EV Engineering News

Simplifying EV traction inverters emergency power supply architecture

The low voltage power architecture used in EV traction inverters drives control electronics and provides gate driver power for the main traction IGBTs/MOSFETs. It must also provide redundancy to meet ASIL requirements. This requirement represents a special challenge as it means the Emergency Power Supply (EPS) must operate from low voltage and high voltage sources requiring it to operate from 30 V to more than 400 V or 800 V (depending on system voltage).

Join this session at the Charged Virtual Conference on EV Engineering, presented by Power Integrations, to learn about a scalable solution, supporting both for 400 V and 800 V systems and significantly reduces part count and PCB area by eliminating additional DC/DC conversion stages. The solution delivers very high efficiency and does not require heatsinks or optocouplers.

Register here—it’s free!

Other sessions at our Fall Virtual Conference include:

Electrifying Heavy-Duty with an Intelligent Traction Drive System Solution

Transporting people or goods with heavy-duty vehicles accounts for 34% of US greenhouse gas emissions and about 70% of all US oil use. Electrification is key in the race to net-zero, but heavy-duty in particular faces technology obstacles.

In heavy-duty vehicles, weight is a top consideration. To date, to meet heavy-duty’s long-range needs, a heavier battery is needed, which requires greater energy and power output. Powertrain efficiencies, battery optimization, and creative charging solutions are essential in the transition from diesel to electric, and heavy-duty is ripe for disruptive, clean energy solutions that optimize performance and lower costs.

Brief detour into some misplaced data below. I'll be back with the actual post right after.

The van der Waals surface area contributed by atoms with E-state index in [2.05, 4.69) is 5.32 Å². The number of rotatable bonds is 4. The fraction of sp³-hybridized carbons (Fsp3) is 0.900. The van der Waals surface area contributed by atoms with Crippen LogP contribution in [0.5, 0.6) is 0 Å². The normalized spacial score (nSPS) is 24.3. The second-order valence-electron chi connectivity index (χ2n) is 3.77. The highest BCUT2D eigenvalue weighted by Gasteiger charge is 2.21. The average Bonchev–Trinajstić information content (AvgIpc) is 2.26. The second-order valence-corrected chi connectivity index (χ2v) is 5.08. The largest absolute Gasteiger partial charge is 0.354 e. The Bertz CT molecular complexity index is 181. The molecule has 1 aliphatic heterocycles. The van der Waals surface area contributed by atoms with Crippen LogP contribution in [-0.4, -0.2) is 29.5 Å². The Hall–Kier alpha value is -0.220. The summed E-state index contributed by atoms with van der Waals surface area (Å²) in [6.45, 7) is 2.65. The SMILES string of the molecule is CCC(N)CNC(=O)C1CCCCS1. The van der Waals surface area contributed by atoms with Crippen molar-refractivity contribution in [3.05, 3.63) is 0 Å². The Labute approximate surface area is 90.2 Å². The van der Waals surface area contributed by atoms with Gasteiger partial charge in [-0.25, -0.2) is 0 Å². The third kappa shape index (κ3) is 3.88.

In this session presented by Exro Technologies, we’ll explore how an intelligent traction drive system integrates with standard direct-drive and axle powertrains and how intelligent coil switching optimizes the powertrain, enhances torque, improves performance, while reducing costs in heavy-duty electric vehicles. Plus, learn how next-generation technology can reduce the number of power electronics required, lowering overall vehicle cost and increasing efficiencies in weight and space in the vehicle.

Register here to learn more—it’s free!

See the full sessions list for the Fall Virtual Conference on EV Engineering here.

Broadcast live October 18 – 21, 2021, the conference content will span the EV engineering supply chain and ecosystem including motor and power electronics design and manufacturing, cell development, battery systems, testing, powertrains, thermal management, circuit protection, wire and cable, EMI/EMC and more.


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